Written by Matthew Parry and Nicole Scholz,
The European Union is legally obliged (Article 168 of the Treaty on the Functioning of the European Union (TFEU)) to ‘ensure a high level of human health protection’ when shaping and implementing its policies and activities. However, since public health policy remains a Member State competence, with individual EU countries bearing sole responsibility for defining their own health policy and organising and delivering health services and medical care, EU action can only complement, not replace, national public health policies. The TFEU also requires the EU to foster cooperation on public health policy between Member States, and with non-EU countries and international organisations. The Health Programme for 2014-2020 is the EU’s response to these requirements. Its €449 million seven-year budget, while relatively modest, represents a substantial increase on the €321.5 million financial envelope for the 2008-2013 Health Programme.
The programme has four objectives: 1) promote health, prevent disease, and foster supportive environments for healthy lifestyles; 2) protect citizens from serious cross-border health threats; 3) contribute to innovative, efficient and sustainable health systems; and 4) facilitate access to better and safer healthcare for EU citizens.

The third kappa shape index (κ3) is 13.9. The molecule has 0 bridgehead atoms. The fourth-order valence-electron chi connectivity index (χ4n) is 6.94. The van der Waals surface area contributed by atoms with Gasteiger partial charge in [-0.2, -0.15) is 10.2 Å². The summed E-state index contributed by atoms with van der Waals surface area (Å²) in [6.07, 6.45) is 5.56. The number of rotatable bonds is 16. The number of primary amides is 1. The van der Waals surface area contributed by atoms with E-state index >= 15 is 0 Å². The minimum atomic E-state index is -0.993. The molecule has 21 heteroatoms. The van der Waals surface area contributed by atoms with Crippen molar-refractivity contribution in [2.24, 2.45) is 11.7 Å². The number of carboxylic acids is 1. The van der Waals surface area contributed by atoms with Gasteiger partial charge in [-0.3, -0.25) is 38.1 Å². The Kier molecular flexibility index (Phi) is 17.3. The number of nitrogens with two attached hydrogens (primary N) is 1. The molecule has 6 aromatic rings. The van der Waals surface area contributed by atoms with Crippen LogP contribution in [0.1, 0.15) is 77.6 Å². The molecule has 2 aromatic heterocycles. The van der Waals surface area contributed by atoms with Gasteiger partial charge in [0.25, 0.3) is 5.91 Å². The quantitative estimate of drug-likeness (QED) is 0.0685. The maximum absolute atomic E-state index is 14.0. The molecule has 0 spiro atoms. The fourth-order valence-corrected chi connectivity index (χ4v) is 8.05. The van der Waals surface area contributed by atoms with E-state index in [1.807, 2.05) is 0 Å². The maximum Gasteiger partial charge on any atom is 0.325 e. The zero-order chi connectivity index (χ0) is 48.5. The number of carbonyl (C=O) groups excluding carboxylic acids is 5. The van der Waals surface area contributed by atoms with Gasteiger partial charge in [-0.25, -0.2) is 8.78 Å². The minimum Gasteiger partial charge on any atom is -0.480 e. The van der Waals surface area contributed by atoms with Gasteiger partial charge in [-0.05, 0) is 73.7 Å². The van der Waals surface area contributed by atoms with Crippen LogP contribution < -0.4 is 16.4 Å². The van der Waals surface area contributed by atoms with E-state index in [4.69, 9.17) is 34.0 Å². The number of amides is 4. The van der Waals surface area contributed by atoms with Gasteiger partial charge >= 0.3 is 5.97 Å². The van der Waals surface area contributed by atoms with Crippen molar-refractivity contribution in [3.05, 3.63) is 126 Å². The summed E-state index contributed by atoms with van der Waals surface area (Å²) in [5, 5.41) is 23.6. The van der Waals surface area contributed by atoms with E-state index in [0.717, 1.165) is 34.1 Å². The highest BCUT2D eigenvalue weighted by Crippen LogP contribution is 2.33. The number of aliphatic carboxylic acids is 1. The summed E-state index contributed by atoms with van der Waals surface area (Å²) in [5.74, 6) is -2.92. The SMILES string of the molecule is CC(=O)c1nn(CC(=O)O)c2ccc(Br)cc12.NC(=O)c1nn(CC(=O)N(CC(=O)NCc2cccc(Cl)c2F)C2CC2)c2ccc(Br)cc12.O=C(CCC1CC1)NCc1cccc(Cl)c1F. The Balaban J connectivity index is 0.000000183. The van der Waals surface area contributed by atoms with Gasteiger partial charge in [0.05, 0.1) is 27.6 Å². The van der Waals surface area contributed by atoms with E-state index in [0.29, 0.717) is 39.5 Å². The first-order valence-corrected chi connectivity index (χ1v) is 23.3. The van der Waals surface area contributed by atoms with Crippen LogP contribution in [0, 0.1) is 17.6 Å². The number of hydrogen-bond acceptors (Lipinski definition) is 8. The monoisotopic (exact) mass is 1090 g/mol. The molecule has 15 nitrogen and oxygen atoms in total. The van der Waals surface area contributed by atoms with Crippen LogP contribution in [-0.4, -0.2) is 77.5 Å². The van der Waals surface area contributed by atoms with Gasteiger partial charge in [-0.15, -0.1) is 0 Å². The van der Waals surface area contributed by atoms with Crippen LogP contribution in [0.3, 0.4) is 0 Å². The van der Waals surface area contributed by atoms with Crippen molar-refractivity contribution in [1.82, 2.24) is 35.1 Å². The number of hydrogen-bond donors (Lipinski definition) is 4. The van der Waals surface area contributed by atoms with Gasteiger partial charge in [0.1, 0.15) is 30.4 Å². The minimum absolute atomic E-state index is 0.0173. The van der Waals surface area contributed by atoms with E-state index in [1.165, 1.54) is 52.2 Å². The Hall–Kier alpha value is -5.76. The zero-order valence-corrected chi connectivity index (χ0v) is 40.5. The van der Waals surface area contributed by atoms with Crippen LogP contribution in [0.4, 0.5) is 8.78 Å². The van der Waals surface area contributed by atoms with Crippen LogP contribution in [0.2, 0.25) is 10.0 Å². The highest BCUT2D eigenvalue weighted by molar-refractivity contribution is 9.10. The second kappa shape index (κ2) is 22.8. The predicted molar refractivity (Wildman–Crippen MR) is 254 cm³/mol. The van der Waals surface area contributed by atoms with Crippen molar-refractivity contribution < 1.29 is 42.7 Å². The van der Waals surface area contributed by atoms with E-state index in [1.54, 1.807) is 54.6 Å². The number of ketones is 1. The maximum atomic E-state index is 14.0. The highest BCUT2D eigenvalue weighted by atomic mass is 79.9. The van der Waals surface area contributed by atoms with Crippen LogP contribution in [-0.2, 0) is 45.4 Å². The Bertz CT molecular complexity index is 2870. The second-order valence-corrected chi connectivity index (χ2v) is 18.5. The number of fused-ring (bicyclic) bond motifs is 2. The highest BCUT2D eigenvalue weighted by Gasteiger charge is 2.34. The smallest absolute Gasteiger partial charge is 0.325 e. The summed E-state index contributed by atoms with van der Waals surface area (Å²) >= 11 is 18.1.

Health 2014-2020 puts greater emphasis on the link between a healthy population and economic growth than previous programmes, against the backdrop of the EU’s Europe 2020 strategy for smart, sustainable and inclusive growth. It also responds to current pressures on public finances amid sluggish economic growth in the EU, with a focus on cost-effective disease prevention. The Commission’s proposal (at the time) for a regulation on what it initially called the ‘Health for Growth Programme’ set out a number of ways in which the new programme would simplify and improve on its predecessors, in response to evaluations and audits of Public Health 2003-2007 and Health 2008-2013. Essentially, the third Health Programme aims to do fewer things better, focusing on EU added value and tangible results. New elements include progress indicators, better dissemination and communication of project results, as well as stronger incentives for lower-GNI Member States to participate in the programme, including preferential co-financing rates. The proposal also reflects the revised EU Financial Regulation, which is meant to streamline funding award procedures.
The programme has two main funding mechanisms: grants and public procurement. In 2014, Framework Partnership Agreements totalling €4.72 million were concluded for the period 2015-2017. Public procurement under the programme consists of calls for tender and framework contracts. In the 2014 call for tender, a total of €12.68 million was awarded.
Click here for the complete Briefing on ‘How the budget is spent: Health programme‘ in PDF.